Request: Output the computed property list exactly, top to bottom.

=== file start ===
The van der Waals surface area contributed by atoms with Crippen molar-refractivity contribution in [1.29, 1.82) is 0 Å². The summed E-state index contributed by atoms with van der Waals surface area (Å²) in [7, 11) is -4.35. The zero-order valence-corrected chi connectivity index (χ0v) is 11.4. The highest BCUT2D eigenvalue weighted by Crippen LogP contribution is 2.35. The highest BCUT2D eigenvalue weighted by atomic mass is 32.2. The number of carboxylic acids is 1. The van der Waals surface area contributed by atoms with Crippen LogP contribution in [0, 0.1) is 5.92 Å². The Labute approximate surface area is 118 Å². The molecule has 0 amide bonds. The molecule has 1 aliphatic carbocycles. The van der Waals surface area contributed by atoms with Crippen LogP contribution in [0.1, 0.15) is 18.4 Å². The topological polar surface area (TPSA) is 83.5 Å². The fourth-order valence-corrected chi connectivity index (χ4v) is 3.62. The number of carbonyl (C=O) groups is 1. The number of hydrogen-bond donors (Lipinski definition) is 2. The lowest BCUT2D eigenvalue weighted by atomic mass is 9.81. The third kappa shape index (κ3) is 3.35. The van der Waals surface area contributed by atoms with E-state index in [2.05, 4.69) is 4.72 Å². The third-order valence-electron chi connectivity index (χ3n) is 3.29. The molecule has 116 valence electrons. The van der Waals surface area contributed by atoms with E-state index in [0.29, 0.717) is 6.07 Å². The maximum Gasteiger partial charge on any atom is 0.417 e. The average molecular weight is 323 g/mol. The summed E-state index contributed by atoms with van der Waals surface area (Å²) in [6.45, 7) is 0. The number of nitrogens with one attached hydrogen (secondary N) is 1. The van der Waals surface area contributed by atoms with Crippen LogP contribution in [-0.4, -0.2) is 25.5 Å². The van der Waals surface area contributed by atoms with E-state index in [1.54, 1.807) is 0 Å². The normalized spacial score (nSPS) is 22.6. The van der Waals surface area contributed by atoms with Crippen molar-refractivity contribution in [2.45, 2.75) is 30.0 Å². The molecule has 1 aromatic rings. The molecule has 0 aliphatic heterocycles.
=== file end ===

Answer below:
The van der Waals surface area contributed by atoms with Crippen molar-refractivity contribution in [1.29, 1.82) is 0 Å². The summed E-state index contributed by atoms with van der Waals surface area (Å²) in [7, 11) is -4.35. The zero-order valence-corrected chi connectivity index (χ0v) is 11.4. The highest BCUT2D eigenvalue weighted by Crippen LogP contribution is 2.35. The highest BCUT2D eigenvalue weighted by atomic mass is 32.2. The number of carboxylic acids is 1. The van der Waals surface area contributed by atoms with Crippen LogP contribution in [0, 0.1) is 5.92 Å². The Labute approximate surface area is 118 Å². The molecule has 0 amide bonds. The molecule has 1 aliphatic carbocycles. The van der Waals surface area contributed by atoms with Crippen LogP contribution in [0.1, 0.15) is 18.4 Å². The topological polar surface area (TPSA) is 83.5 Å². The fourth-order valence-corrected chi connectivity index (χ4v) is 3.62. The number of carbonyl (C=O) groups is 1. The number of hydrogen-bond donors (Lipinski definition) is 2. The lowest BCUT2D eigenvalue weighted by atomic mass is 9.81. The third kappa shape index (κ3) is 3.35. The van der Waals surface area contributed by atoms with E-state index in [2.05, 4.69) is 4.72 Å². The third-order valence-electron chi connectivity index (χ3n) is 3.29. The molecule has 116 valence electrons. The van der Waals surface area contributed by atoms with E-state index in [0.29, 0.717) is 6.07 Å². The maximum Gasteiger partial charge on any atom is 0.417 e. The average molecular weight is 323 g/mol. The summed E-state index contributed by atoms with van der Waals surface area (Å²) in [6.45, 7) is 0. The number of nitrogens with one attached hydrogen (secondary N) is 1. The van der Waals surface area contributed by atoms with Crippen LogP contribution in [-0.4, -0.2) is 25.5 Å². The van der Waals surface area contributed by atoms with E-state index in [1.54, 1.807) is 0 Å². The normalized spacial score (nSPS) is 22.6. The van der Waals surface area contributed by atoms with Crippen molar-refractivity contribution in [2.45, 2.75) is 30.0 Å². The molecule has 1 aromatic rings. The molecule has 0 aliphatic heterocycles.